Researchers are collecting plant phenology and microclimate data to evaluate changes in the timing of plant developments such as leaf development, flowering or fruiting, and which microclimate variables, such as air temperature, soil moisture and rain, influence these changes in timing and success of plant development through the year.

“During the first few years, we established methodology and protocols to ensure data collection was consistent across sites and between observers. We have been collecting plant phenology and microclimate data at our sites,” says Pyett. “It’s important to know how climate change will impact local plant species.”

Pyett says knowing how the phenology of plants is impacted by climate change can lead to research into other issues such as bird migration patterns because birds rely on specific plants for survival.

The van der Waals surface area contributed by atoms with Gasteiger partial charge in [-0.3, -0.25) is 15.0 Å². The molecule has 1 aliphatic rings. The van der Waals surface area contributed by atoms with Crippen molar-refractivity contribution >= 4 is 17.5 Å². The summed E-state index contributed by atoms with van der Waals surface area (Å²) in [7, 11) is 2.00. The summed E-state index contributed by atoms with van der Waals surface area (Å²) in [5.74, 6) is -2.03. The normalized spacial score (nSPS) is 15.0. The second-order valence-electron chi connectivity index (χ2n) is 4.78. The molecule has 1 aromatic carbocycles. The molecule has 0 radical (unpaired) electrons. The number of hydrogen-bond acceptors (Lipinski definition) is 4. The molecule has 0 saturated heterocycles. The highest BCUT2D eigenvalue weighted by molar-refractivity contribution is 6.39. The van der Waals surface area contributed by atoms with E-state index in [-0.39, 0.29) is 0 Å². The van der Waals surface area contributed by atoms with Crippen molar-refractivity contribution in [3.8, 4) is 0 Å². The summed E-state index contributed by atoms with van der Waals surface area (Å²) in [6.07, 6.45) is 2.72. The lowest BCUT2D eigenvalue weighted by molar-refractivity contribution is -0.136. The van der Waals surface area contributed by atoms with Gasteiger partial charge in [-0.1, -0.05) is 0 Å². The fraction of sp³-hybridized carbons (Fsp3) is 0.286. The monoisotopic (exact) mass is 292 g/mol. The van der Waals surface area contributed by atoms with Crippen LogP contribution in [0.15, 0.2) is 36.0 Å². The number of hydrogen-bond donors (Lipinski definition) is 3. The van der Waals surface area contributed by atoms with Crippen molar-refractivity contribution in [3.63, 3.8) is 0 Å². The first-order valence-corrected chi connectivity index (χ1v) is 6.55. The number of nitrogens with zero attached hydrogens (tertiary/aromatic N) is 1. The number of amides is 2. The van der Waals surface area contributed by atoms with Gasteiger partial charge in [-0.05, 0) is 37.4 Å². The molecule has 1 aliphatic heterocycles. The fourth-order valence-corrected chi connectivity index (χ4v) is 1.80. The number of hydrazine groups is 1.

The project began in 2016 and was the result of many people coming together who had a desire to monitor the effects of climate change on plants.

Dr. Craig Clarke, a former Milner Society board chair, who passed away in January 2020, promoted the idea of Milner Gardens creating a phenology monitoring project for several years. When Dorothee Kieser, chair of the Milner Society Education Committee at the time, came across equipment while hiking at Maple Mountain with a tag on it explaining it was a research project overseen by the provincial government, she reached out. She connected with Heather Klassen, a MFLNRORD Research Ecologist, who came on board to share her knowledge.